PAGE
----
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Ferguson Riots: “We Should Confront our Stereotypes About Race”
New Canadian Media (2014)
  • Daniel McNeil
For better or worse, much of our Canadian media, culture and society can be understood as a response to the media, culture and society of the United States. In sickness and in health, Canadians distance themselves from the types of violence and racial injustice that they associate with their neighbours to the south. Following the death of Michael Brown – the unarmed 18-year-old black man killed in August by police in Ferguson, Missouri – the Canadian media reported violent protests that damaged the properties and businesses of their largest trading partner. Following the more recent decision of a U.S. grand jury not to indict the police officer who killed Brown,Canadian journalists emphasized the non-violent nature of Canadian vigils held for Brown and his family.   
Since it does not challenge narratives of Canadian peace, order and good governance, Canadian journalists have also been able to pay close attention to the different stages of grief expressed by Americans on the news. They highlight portrayals of angry American conservatives who treat the social activism of young people of colour as a threat to the harmony of their nation. They note the anger with which American pundits trot out the red herring of “black on black crime.” And they acknowledge the types of bargaining in which calls for truth, justice and the American way are replaced with pictures that are more in keeping with hugs, smiles and the sentimental way.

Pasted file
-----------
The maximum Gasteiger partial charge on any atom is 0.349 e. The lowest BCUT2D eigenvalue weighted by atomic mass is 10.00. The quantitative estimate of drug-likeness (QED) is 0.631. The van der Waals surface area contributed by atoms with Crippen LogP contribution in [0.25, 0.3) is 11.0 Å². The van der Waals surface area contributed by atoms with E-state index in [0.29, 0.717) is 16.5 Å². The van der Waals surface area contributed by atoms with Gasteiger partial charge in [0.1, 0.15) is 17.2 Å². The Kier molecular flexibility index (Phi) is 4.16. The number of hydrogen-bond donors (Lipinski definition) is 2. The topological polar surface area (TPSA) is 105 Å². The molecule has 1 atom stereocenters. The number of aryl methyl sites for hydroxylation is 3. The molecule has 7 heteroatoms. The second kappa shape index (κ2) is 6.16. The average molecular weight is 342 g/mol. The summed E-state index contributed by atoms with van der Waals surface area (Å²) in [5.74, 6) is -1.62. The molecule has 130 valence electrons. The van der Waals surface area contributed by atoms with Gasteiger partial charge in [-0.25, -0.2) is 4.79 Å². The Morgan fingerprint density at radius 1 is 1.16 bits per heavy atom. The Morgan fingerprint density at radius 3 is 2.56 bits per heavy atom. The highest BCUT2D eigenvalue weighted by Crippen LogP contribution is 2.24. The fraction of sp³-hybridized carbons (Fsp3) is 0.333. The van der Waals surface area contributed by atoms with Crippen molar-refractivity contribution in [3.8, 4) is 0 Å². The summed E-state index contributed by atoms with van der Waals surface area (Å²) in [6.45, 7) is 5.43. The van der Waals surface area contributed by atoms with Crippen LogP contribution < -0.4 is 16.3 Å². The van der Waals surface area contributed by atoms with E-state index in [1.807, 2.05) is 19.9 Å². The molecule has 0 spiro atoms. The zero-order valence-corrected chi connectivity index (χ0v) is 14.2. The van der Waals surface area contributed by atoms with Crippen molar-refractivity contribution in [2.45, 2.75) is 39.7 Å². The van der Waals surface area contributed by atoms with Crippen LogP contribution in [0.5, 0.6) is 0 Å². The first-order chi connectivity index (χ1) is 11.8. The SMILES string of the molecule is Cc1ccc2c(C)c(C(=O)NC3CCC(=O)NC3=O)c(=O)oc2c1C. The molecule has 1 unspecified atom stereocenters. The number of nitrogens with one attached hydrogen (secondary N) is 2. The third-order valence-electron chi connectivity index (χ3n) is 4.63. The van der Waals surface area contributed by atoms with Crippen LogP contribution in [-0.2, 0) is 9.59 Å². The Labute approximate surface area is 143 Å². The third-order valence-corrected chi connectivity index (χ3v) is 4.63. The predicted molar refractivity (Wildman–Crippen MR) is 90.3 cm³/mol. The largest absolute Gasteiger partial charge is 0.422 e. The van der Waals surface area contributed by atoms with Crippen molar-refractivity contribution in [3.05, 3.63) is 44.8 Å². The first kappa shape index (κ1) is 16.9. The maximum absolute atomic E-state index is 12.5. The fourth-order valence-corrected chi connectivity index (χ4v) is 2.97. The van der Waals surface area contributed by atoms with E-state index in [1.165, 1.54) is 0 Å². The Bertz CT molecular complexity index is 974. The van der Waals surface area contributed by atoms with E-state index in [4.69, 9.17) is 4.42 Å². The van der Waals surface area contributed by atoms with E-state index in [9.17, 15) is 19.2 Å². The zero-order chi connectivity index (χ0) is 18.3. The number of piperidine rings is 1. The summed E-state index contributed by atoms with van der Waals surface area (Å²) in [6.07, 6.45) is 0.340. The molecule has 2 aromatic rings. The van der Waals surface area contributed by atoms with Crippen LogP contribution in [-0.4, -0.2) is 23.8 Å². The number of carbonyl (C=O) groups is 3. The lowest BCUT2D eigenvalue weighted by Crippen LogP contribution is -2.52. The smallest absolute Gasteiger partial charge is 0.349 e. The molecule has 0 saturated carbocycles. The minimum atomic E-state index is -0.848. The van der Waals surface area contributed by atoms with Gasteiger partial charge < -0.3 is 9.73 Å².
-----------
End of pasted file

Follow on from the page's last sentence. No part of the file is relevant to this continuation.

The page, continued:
Yet Canadians rarely stop to consider whether sentimentality – “the ostentatious parading of excessive and spurious emotion,” “the mark of dishonesty” and “the signal of secret and violent humanity” – might be a global problem rather than an American one. We don’t consider why America’s racial divisions are treated as a national shame when its multiracial military and cultural products are understood to be issues of global concern. We don’t ask why American journalists call for a national conversation about race even when their articles appear in global news outlets that discuss the fatal shootings of Black Britons by white police officers. Nor do we point out the arrogance of people in the West who bristle at the thought of comparing the United States with nations in the global South, and are shocked by statistics that show similar levels of racial segregation between Chicago and Johannesburg, or a greater wealth gap between black and white in the United States than in South Africa under Apartheid.
Publication Date
December 3, 2014
Citation Information
Daniel McNeil. "Ferguson Riots: “We Should Confront our Stereotypes About Race”" New Canadian Media (2014)
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